Cinnamon Leaf
Cinnamomum zeylanicum
1%4,5g1.1 tspMiddle,
Base
Pungent, warm, spicy, candy-like scent, with sweet, fruity nuances. Acts as a base note, adding warmth, energy, sharpness, and texture to a blend.
It accelerates trace significantly!!
Ginger, Cardamom, Nutmeg, most citrus oils, Frankincense, Lavander, Rose, Peppermint, Sweet Marjoram, Petitgrain
Chamomile (Roman)
Anthemis nobilis
3%13,5g3.3 tspMiddleRoman chamomile is sweet and floral and blends well with other floral and citrus oils. Geranium, May Chang, Neroli, Palmarosa, Rose, Ylang Ylang
Chamomile (German – Blue) 
Matricaria Recutita
3%13.5g3.3 tspMiddleGerman Chamomile oil it’s more expensive and used mainly in leave-on skincare products.Geranium, May Chang, Neroli, Palmarosa, Rose, Ylang Ylang
Clary Sage
Salvia sclarea
2%9g2.25 tspMiddle, TopDeeply earthy and slightly floral scent that does better in blends than on its own.Cedarwood, Geranium, Lavender, Lime, Sandalwood, Vetiver
Eucalyptus
Eucalyptus globulus
3%13,5g3.3 tspTopSharp and powerful resinous scent associated with medicinal products. Does well in blends, especially with citrusy oil.Citronella, Juniper, Lavender, Lemongrass, May Chang, Pine, Rosemary
Frankincense
Boswellia Serrata 
3%13.5g3.3 tspBaseExtracted from the gum and bark of the Boswelia tree, from Somalia. It’s a sweet, spicy and woodsy scent, very pleasant. Due to its anti-aging properties is very used in facial skincare. In soap, it works better blended with Myrrh and ‘fixed’ with a clay Lime, Lemon,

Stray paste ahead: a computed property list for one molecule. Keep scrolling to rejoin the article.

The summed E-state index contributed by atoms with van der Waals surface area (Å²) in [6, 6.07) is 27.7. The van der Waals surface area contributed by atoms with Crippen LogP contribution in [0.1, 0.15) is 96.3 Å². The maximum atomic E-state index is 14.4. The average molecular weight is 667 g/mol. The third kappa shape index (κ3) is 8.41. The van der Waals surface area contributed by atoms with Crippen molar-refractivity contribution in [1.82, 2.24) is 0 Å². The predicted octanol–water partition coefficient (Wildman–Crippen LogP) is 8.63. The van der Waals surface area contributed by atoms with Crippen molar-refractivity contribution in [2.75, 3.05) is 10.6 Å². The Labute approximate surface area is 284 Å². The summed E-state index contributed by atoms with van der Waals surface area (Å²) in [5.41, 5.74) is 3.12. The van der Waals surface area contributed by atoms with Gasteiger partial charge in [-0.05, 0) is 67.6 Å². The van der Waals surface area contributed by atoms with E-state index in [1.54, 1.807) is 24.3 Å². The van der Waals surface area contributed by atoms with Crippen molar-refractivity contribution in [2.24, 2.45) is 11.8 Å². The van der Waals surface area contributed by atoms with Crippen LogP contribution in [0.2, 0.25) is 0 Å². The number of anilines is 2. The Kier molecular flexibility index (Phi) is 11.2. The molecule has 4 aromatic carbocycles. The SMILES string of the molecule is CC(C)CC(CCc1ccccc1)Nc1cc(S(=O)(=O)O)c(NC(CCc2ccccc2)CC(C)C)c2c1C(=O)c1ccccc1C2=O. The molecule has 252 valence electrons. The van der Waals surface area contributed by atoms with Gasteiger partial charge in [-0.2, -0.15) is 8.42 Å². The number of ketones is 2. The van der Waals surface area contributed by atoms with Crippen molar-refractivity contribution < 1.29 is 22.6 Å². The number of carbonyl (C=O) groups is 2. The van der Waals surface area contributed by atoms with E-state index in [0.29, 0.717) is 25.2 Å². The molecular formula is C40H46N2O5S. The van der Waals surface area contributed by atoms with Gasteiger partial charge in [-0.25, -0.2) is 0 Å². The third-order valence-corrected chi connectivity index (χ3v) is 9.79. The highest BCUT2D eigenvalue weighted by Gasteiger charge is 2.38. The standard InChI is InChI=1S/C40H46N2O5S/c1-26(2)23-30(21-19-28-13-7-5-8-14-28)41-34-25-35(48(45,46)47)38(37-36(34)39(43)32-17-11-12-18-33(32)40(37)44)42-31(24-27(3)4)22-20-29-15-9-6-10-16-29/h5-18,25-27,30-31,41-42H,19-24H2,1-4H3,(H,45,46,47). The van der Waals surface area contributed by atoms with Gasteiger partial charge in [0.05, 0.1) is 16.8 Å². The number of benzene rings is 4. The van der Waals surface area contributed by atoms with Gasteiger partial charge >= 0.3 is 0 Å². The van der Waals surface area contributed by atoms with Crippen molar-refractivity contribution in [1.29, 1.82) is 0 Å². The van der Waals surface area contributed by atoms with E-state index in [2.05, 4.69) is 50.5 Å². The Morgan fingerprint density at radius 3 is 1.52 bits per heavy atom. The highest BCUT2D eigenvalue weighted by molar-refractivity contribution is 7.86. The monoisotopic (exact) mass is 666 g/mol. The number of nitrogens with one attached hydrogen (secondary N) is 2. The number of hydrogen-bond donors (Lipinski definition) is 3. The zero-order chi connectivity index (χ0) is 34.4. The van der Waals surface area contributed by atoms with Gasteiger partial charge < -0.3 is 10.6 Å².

Wild Orange, Cypress, 
Lavender, 
Geranium, 
Rose, Myrrh
Sandalwood, 
Ylang Ylang,
Clary Sage
Geranium (Rose)
Pelargonium graveolens
3%13.5g3.3 tspMiddleFloral, earthy, strong and deep, Rose Geranium is one of the most beloved essential oils. It’s often used to replace Rose Absolute as it’s less expensive. Use on its own or blended.Bergamot, Clary Sage, Grapefruit, Lavender, Sandalwood, Patchouli
Ginger
Zingiber officinalis
3%13.5g3.3 tspTopSpicy and warming but may smell completely different from fresh ginger. Use in blends with other deep scented oils.Eucalyptus, Frankincense, Geranium, Rosemary, Vetiver
Grapefruit
Citrus paradisi
3%13.5g3.3 tspTop
A fresh and sweet citrus aroma that blends well with floral and citrus essential oils.
Bergamot, Chamomile, Geranium, Lavender, May Chang, Rose
Juniper Berry
Juniperus communis
3%13.5g3.3 tspMiddle
Crisp, sweet, and woodsy aroma that blends well with citrus oils.
Bergamot, Geranium, Lemongrass, Orange, Sandalwood
Lavender
Lavandula augustifolia
3%13,5g3.3 tspMiddleLong used in the perfume industry, lavender oil is sweet and floral and blends very well with many other essential oils.Basil, Clary Sage, Geranium, Lemon, Patchouli, Rosemary, …
Lemongrass
Cymbopogon schoenanthus
3%13.5g3.3 tspTopLush and green citrus scent that does well on its own in soap and when blended. Strong “lemony” scent.Basil, Black Pepper, Clary Sage, Cedarwood, Lavender, Patchouli, Thyme, May Chang
Lemon
Citrus limonum
3%13.5g3.3 tspTopLemon essential oil unfortunately does not last well in soap. If you’re trying to use it, try ‘fixing’ it with the stronger scented May Chang essential oil.Chamomile, Eucalyptus, Ginger, Lavender, May Chang